As of this writing on April 5, 2012, warm air temperatures and reductions in snow albedo caused by merged dust layers D6/D5/D4 have, together, initiated accelerating rates of snowmelt and SWE loss at some, but not all, CODOS Snotel sites. Between March 26 and April 2 the Swamp Angel Study Plot at Senator Beck Basin lost 4.6” SWE (117 mm) and 14” (35 cm) in snowpack depth. Some CODOS Snotel sites report significant declines in SWE to levels approaching the lowest values in the period of record (for a given date) or even falling outside of the historic range. Those sites may have, then, already experienced Peak SWE for WY 2012.
In contrast, even with reductions in snow albedo comparable to those at Swamp Angel Study Plot, between March 16 and April 4 our Grand Mesa Study Plot lost almost no SWE (0.15”) even while the snowpack lost 9” in depth. The nearby Mesa Lakes Snotel also recorded virtually no net loss of SWE since our March 16 site visit, while losing 10” of depth. At Grand Mesa, and other locales exhibiting this static SWE, another significant storm in coming days could produce this season’s Peak SWE value at/near the normal date for Peak SWE, albeit at well below average levels. At those sites where snowmelt has been slow to accelerate, solar energy absorbed by dust at the snowpack surface, and transmitted into the snowpack as melt energy contained in percolating free water, may have been consumed in warming the snowpack to 0° C throughout (isothermal). Event D7, and the potential for additional dry dust deposition later today (April 5), will further enhance direct absorption of radiation during the generally dry and warm weather expected to continue through April 10-12.
Our snow profile on April 4 found virtually no net loss of SWE since the March 16 profile, but did show settlement and densification of the snowpack. This evolution is replicated in the Mesa Lakes Snotel data for the period, also showing very little loss in SWE but considerable loss of snowpack depth. Aside from the temporarily re-frozen, laminated ice layers in the top 10 inches, the April 4 profile presented wetter snow than was observed in the March 16 profile, and snow temperatures within the April 4 snowpit were fully isothermal (aside from the refrozen near surface snow, which was likely to fully thaw later that day). A small amount of cold content was measured in the snowpack in our March 16 snowpit.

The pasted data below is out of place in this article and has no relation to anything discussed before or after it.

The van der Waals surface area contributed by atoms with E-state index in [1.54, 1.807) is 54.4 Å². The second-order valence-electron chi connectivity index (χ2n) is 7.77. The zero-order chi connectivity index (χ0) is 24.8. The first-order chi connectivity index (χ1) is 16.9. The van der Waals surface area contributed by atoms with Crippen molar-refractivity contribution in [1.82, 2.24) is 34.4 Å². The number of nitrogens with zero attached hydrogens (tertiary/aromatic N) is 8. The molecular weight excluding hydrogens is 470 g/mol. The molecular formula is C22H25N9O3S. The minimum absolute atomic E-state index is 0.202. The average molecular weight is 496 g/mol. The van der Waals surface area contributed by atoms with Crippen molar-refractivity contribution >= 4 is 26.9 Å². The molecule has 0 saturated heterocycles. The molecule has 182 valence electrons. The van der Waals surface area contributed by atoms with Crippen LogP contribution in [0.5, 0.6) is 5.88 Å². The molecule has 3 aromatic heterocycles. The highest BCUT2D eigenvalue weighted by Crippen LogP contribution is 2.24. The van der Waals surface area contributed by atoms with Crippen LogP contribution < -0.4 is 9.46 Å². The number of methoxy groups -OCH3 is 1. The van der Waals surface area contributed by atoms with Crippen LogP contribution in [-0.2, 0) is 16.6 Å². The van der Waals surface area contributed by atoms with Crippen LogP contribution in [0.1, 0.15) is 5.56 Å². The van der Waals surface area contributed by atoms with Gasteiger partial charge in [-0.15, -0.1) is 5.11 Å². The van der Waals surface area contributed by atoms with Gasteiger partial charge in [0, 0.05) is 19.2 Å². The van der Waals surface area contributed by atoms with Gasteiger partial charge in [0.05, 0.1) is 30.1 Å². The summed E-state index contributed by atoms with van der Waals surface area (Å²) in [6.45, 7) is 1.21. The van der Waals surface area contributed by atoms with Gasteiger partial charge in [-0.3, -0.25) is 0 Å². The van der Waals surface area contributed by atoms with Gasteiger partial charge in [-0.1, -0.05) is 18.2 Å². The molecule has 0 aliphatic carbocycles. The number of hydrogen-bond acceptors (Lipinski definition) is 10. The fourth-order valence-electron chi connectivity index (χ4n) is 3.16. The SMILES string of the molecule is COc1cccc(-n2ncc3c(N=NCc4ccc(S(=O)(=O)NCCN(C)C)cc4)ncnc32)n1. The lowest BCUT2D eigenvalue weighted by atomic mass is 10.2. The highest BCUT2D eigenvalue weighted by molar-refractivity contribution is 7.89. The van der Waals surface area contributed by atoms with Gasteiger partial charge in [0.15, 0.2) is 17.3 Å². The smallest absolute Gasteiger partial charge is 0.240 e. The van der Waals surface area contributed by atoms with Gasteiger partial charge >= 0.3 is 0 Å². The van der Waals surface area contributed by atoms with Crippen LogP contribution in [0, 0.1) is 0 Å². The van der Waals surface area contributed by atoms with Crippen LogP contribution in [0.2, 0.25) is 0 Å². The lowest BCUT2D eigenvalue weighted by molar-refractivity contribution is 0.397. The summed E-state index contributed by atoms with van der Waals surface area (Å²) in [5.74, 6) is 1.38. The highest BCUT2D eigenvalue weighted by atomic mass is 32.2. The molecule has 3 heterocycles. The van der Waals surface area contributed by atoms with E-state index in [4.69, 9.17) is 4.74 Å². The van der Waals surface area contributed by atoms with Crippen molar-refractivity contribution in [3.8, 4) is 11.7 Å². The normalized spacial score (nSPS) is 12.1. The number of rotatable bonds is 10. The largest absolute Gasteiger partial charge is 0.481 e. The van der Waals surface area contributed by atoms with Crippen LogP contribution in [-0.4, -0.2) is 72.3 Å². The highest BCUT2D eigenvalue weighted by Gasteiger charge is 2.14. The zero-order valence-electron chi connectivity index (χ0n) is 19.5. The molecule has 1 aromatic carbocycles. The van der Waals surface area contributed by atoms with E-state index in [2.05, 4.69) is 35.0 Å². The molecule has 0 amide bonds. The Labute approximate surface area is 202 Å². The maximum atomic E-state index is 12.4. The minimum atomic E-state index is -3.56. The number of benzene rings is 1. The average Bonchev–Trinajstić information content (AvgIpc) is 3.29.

The April 1st dust layer D7 was very evident on the Grand Mesa during our April 4 site visit, captured within and sitting underneath an inch or two of new snow that fell with the dust. That dust fell onto the merged D6/D5/D4 dust at the snowpack surface. During our visit, the new snow above and containing D7 dust (photo) was visibly melting and merging with that underlying dust.
Despite reduced snow albedo values often in the 60% range (dust-free spring snow values can be near 80%), and warm temperatures, almost no net loss of SWE was reported at the Mesa Lakes Snotel in the past three weeks. Very small losses in SWE during that period were offset by a gain of about 0.5” SWE on March 18/19 during the storm that delivered D5. SWE measured in our snow profiles at our Grand Mesa Study Plot also showed virtually no net loss, at 20.0” (509 mm) on March 16 compared to 19.85” (504 mm) on April 4. Apparently, melt energy produced by dust-enhanced melt at the snowpack surface during this period was largely consumed, at these elevations, in finally warming the snowpack to 0° C (isothermal) throughout. Observation of lower elevation snowcover extent on the flanks of Grand Mesa do, however, reveal substantial loss of snowpack there, as reflected in recent streamflow data.
As a result of this static level in SWE, it remains possible for this season’s Peak SWE to still occur at the Mesa Lakes Snotel site at or near the 30-year average date, given a significant storm.
Increased flows on Plateau Creek following the decline during and just after the March 18/19 snowfall include the influence of D5 and D6 reductions in albedo, and of the very warm weather, particularly on the lowest elevation snowcover. The minor snowfall that delivered D7 and a cool-down on April 1 produced another decline in runoff rates, and the incremental reduction in albedo produced by D7 was underway during our site visit on April 4, and will begin to be reflected in streamflow today, April 5, as that layer becomes fully emergent (and merges with D6/D5/D4) and temperatures rebound.
Strong SW’ly winds in southeast and eastern Utah, northeastern Arizona, and western Colorado, pose a risk for another dry dust storm today and tonight, April 5, with very low chances of accompanying snowfall but with some cooling in air temperatures Friday. Beginning Saturday high pressure will rebuild over western Colorado bringing dry and warmer weather through mid-week, although some models present a small chance of Gulf of Mexico moisture reaching the San Juan Mountains Tuesday through Thursday (April 10-12).